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PIC, GEPF face pressure to invest in ailing SOEs - researcher

Aug 04 2017 07:17
Liesl Peyper

Cape Town – The Public Investment Corporation (PIC) and Government Employees Pension Fund (GEPF) are likely to come under increased pressure to make investments in struggling state-owned enterprises, as private sector funding is drying up.

Charles Collocott, a researcher at the Helen Suzman Foundation, said in a briefing notice on Thursday that such potential investments would be considered “less than prudent” and he urged GEPF members or pensioners to voice their concerns directly with the Fund.

“If the GEPF Board of Trustees acts as they should in representing their members and pensioners, irresponsible investment decisions will not be made,” Collocott said.

Recently there have been indications that the mandate of the PIC, which manages assets of over R1.8trn, including the GEPF with R1.6trn under its own management in turn, could change.

The GEPF has more than 1.2 million active members and over 400 000 pensioners and beneficiaries.

Finance Minister Malusi Gigaba at a briefing on the sidelines of the ANC Policy conference remarked that the PIC should play a bigger role in driving radical economic transformation, “instead of it being seen as an instrument for empowerment of a few elites”.

Gigaba however never clarified the reference to “a few elites”.

In addition to these utterances there has been speculation that the PIC could be the potential equity partner to recapitalise SAA. Although National Treasury did not confirm or deny the possibility outright, it said it was considering “all avenues”.

The GEPF subsequently issued a statement in which it said the Fund had not been approached with a proposal to be an equity partner in SAA and urged its members “not to panic or read too much into this speculation”.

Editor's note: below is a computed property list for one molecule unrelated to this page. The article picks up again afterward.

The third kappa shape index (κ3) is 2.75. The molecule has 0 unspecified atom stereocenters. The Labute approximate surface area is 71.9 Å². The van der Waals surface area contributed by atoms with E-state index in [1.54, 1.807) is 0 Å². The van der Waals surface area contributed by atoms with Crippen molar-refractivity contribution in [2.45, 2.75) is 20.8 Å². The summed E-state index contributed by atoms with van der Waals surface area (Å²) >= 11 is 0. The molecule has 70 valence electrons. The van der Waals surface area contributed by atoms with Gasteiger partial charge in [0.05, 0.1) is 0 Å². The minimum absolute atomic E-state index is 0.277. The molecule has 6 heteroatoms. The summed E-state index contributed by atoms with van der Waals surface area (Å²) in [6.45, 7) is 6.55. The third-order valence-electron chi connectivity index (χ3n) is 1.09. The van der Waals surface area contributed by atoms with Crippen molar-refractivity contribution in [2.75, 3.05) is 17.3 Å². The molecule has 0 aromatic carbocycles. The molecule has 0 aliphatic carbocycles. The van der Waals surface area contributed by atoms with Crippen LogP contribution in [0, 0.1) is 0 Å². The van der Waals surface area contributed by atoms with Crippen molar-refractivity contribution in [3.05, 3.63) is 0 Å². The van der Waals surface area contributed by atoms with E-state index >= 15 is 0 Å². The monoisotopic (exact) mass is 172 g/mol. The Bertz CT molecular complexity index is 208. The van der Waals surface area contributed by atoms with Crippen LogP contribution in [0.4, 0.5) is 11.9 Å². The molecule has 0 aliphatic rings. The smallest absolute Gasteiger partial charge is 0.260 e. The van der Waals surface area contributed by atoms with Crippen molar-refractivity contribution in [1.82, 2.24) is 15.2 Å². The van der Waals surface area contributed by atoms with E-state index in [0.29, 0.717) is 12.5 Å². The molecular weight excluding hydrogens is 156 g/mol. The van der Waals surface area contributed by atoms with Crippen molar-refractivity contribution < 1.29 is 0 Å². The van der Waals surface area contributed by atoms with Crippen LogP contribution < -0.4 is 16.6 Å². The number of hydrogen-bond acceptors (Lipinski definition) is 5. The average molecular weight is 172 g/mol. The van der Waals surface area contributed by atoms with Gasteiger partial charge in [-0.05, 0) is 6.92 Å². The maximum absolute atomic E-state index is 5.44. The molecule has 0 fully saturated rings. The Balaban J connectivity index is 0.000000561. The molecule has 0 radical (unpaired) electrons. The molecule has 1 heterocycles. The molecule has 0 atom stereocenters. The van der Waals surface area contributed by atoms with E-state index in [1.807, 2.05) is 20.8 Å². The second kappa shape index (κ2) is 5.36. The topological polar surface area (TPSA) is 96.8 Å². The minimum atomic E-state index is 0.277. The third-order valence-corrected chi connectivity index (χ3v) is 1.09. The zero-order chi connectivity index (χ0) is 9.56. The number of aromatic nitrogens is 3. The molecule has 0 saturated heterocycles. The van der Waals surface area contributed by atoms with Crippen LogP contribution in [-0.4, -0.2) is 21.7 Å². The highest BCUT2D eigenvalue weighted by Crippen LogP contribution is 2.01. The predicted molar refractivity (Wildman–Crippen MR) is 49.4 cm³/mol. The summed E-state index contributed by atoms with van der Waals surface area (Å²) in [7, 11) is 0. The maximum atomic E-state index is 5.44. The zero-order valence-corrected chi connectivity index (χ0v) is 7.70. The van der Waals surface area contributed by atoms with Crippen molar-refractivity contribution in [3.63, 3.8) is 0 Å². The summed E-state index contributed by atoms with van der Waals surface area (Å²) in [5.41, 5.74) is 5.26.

There is however reason to be concerned because neither Gigaba nor his deputy Sfiso Buthelezi, who is now chairperson of the PIC in his capacity as deputy finance minister, are beyond reproach.

There have been allegations that Gigaba has a close relationship with the Gupta family. He was also mentioned in a report released in May this year, entitled Betrayal of the Promise: How South Africa is being stolen, outlining his role in the reconfiguration of the boards of state-owned entities when he was appointed as Minister of Public Enterprises in November 2010.

According to the report, Gigaba “repurposed” the boards of state-owned enterprises so that the governance and management would serve a purpose “different to its formal mandate”.

Buthelezi on the other hand is implicated in former Public Protector Thuli Madonsela’s report on mismanagement at the Passenger Rail Agency of SA (Prasa) for having allegedly contravened legislation in the awarding of contracts when he was a board member.

“Fortunately for GEPF members and pensioners, the Fund is a juristic entity, separate from government and governed by a board of trustees and Financial Services Board (FSB) rules,” Collocott pointed out.

The assets of a retirement fund are administered for the main purpose of providing the benefits promised in terms of the registered rules of the fund and the trustees hold the assets in trust for the people who will ultimately benefit from them.

“Against this background, GEPF members and pensioners would want to rely on a dedicated board of trustees to look after their interests and not to succumb to political pressure … in an attempt to divert funds to investments which may not be suitable for pension funds,” Collocott added. 

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